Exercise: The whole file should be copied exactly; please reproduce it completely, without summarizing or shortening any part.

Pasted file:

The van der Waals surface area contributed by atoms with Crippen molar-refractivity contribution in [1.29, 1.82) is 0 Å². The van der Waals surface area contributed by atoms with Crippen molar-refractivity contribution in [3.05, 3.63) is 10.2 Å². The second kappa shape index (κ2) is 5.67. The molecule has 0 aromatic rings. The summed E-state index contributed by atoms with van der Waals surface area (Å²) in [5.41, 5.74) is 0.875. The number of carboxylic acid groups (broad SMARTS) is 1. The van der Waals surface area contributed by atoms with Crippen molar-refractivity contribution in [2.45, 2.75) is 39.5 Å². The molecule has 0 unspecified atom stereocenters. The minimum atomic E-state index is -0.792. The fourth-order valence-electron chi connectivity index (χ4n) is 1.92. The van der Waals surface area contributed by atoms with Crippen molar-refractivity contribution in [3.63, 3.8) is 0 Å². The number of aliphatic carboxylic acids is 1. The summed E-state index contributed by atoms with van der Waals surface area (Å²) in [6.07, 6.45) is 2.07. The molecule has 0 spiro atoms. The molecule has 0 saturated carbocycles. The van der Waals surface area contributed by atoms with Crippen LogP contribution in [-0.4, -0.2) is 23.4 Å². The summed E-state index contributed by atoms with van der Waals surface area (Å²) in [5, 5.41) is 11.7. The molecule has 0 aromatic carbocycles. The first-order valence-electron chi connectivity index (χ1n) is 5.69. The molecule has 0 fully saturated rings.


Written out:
The van der Waals surface area contributed by atoms with Crippen molar-refractivity contribution in [1.29, 1.82) is 0 Å². The van der Waals surface area contributed by atoms with Crippen molar-refractivity contribution in [3.05, 3.63) is 10.2 Å². The second kappa shape index (κ2) is 5.67. The molecule has 0 aromatic rings. The summed E-state index contributed by atoms with van der Waals surface area (Å²) in [5.41, 5.74) is 0.875. The number of carboxylic acid groups (broad SMARTS) is 1. The van der Waals surface area contributed by atoms with Crippen molar-refractivity contribution in [2.45, 2.75) is 39.5 Å². The molecule has 0 unspecified atom stereocenters. The minimum atomic E-state index is -0.792. The fourth-order valence-electron chi connectivity index (χ4n) is 1.92. The van der Waals surface area contributed by atoms with Crippen molar-refractivity contribution in [3.63, 3.8) is 0 Å². The number of aliphatic carboxylic acids is 1. The summed E-state index contributed by atoms with van der Waals surface area (Å²) in [6.07, 6.45) is 2.07. The molecule has 0 spiro atoms. The molecule has 0 saturated carbocycles. The van der Waals surface area contributed by atoms with Crippen LogP contribution in [-0.4, -0.2) is 23.4 Å². The summed E-state index contributed by atoms with van der Waals surface area (Å²) in [5, 5.41) is 11.7. The molecule has 0 aromatic carbocycles. The first-order valence-electron chi connectivity index (χ1n) is 5.69. The molecule has 0 fully saturated rings.